• As we called it, our critical mass Albania


Ryan Miri Statistics


On our first day, we had to climb two times. The first time was quite steep, but on good tarmac and offered nice views on Tirana. I was quite concerned, because this was only the first part of our way up, and he costed us quite some energy. And we dearly wanted to reach the top on the first day. One of the most beautiful camping spots of all time was waiting for us, offering stunning views on the surrounding mountains, while being well protected and flat at the same time. We reached the first pass after 800m of climbing at 14:30, so we had to hurry up to reach the top before the dark. Further 700m of climbing awaited us, this time on gravel. Needless to say: it was extreme in all concerns. The landscape was breathtaking, autumn arrived around us and red and orange trees covered the mountain ranges. The traffic dropped almost to zero, only some four-wheel-drives managed to climb this road. For us, it was quite exhausting, because you had to stay focused all the time to avoid falling off the bike, while pushing quite hard on some ascends. After endless turns and one semi-severe meltdown of Miri, we reached the top at dusk. It’s hard to describe, how awesome it is to ride along the flank of a mountain, with glittering villages down in the valley, while the first stars appear on the purple sky.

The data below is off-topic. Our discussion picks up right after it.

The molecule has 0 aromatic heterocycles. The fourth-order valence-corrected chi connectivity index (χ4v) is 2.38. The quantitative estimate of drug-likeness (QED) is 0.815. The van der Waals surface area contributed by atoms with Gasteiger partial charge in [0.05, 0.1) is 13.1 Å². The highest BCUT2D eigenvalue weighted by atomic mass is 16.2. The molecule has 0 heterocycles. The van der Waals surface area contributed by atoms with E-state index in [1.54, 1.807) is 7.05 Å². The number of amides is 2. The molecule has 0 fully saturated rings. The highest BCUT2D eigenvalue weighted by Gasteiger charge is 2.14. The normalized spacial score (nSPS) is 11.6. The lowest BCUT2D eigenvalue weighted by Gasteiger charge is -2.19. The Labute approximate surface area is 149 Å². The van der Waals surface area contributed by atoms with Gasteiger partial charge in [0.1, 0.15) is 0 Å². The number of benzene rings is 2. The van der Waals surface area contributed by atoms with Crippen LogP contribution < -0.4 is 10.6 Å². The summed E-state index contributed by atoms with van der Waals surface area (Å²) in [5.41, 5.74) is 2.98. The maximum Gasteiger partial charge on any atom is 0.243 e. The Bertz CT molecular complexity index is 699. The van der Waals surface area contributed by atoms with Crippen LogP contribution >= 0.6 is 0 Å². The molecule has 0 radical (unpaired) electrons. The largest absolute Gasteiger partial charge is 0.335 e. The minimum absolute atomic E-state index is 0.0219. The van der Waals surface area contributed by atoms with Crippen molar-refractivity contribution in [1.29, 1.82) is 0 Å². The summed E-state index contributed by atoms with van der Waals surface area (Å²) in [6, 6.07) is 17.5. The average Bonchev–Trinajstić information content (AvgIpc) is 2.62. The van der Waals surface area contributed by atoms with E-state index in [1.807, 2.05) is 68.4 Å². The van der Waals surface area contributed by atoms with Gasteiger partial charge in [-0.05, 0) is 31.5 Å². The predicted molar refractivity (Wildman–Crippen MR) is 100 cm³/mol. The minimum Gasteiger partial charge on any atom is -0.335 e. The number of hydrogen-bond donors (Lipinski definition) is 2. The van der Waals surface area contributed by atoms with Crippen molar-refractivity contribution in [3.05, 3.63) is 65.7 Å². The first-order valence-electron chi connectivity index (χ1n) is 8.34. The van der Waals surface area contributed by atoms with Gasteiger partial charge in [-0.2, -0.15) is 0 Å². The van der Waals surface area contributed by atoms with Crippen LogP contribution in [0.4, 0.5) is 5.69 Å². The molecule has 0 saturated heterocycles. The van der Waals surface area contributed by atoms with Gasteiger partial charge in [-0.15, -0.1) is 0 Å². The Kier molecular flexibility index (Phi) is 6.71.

We set no alarm for the next morning, because the rest was dearly needed, and we wanted to enjoy our hard carved out place. It was awesome, standing level with the peaks of other mountains around, hearing nothing but the bells of some sheep in a distance and seeing birds flying below us. Nevertheless, we decided to go on, because we had some way ahead of us and weren’t sure how long it would take us on the old roads. This was a wise choice: riding on gravel was not too bad, because the main climbing laid behind us. But after a while, the road change to cobblestones, and these were awful. Often, going on the grass stripe between “regular” road and hillside was the only way to go on without ruining the bikes completely. While the landscape was still spectacular, there was barely time to enjoy it; our eyes were fixated on the next bump and the next edge ahead of us. Sometimes, we would push the bikes, even if the road descended.

Loose gravel would come in for diversion, and one stone thought that real diversion comes only with some on-the-road repairs. So I heard a loud “crack”, and when I inspected my bike, I found a torn spoke nipple, of course on the drive side. So now I had the first occasion to use some of my tools and the first spare spoke. Fourty minutes later, we were good to go, only to stop 200 meters further because of a flat tire…